Never Look Back, by Alison Gaylin

I’ve noticed more people—especially women—in the true crime world beginning to pay more attention to the victims of violence. Michelle McNamara’s I’ll Be Gone in the Dark is a good example. Writers give us the story of the perpetrators, but they are doing more to humanize victims and survivors. This is a bit part of the premise of Alison Gaylin’s fractured novel, Never Look Back. Podcaster Quentin Garrison is working on a new true crime podcast called Closure. The podcast will examine the crimes of the mass murdering couple of Gabriel LeRoy and April Cooper, through the lens of the fallout their crimes caused for the relatives of the people killed by the pair. Quentin was born years after the murders but he believes that his life has been irreparably damaged by them.

Quentin is interviewing his grandfather as Never Look Back opens. Quentin’s aunt was killed by Gabriel LeRoy in a mass shooting at an Arco in the 1970s. His grandfather and grandmother never recovered and Quentin’s mother, the couple’s surviving child, was left to fall into addiction. Quentin learns, over the course of his interviews with other people whose lives were touched by the LeRoy/Cooper murders, that he carries a lot of anger at his mother and grandfather for his own lonely childhood. We slowly learn more about the happened all those years ago through Quentin’s investigation, his interviews, and letters written by April Cooper while she was traveling (unwillingly) with the increasingly unhinged, controlling Gabriel. I most enjoyed the parts of the book where we have to reevaluate what we are told about the crimes through the condemnatory comments from the relatives of victims and from the often lurid accounts from the true crime media. The plot of Never Look Back might have followed the same plan as Quentin’s Closure podcast if it hadn’t been a tip from a man who believes that April did not die in a fire that was believed to have claimed the lives of the killer pair. Quentin follows the lead to a New York woman, Robin Diamond, who might be the daughter of the notorious (and possibly still living) April Cooper.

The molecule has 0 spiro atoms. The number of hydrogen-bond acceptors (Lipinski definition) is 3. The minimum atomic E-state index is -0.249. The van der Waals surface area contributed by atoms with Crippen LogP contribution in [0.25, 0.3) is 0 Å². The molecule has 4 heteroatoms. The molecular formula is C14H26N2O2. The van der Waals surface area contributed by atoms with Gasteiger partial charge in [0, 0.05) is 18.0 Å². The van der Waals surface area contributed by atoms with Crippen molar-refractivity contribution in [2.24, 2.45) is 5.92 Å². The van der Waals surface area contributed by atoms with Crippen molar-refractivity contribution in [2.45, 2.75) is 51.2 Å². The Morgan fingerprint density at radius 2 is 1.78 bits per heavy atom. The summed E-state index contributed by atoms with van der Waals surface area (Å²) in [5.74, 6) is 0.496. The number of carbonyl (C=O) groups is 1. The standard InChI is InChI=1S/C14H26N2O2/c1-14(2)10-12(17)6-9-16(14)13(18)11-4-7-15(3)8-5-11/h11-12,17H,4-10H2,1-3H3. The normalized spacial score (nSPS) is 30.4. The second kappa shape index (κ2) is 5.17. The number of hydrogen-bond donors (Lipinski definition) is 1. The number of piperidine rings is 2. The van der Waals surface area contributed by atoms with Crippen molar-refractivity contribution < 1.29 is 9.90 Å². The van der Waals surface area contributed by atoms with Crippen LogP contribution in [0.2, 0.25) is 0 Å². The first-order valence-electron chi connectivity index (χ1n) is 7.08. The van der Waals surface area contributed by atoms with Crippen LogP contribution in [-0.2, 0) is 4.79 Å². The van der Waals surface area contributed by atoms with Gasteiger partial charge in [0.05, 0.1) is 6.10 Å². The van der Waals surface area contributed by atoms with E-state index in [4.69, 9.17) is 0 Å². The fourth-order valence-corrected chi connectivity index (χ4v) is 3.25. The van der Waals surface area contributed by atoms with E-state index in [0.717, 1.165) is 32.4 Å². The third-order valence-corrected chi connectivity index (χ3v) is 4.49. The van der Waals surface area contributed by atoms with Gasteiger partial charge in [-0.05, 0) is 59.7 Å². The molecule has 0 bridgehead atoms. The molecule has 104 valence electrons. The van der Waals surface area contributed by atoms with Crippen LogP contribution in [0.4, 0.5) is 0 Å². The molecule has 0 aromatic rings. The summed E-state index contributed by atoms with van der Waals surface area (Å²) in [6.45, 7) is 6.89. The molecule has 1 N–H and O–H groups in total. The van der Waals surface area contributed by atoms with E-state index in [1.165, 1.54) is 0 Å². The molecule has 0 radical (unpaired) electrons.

The best part of Never Look Back is the beginning, when the focus is still squarely on Quentin. I loved the matter-of-fact way that his relationship with his husband, Dean, is portrayed, and his struggle with his legacy of darkness and violence. When the perspective shifts to Robin and her attempts to figure out if her mother is April or not. The tone of the book shifts from psychological mystery to thriller in a way that belies the opening premise of honoring the victims and their relatives. In addition to the tone shit, the plot starts to whip back and forth with too many plot twists. If Never Look Back had stuck with Quentin—and if so much important action had not happened off-stage—this would have been a much better book.

I received a free copy of this book from the publisher via Edelweiss for review consideration.

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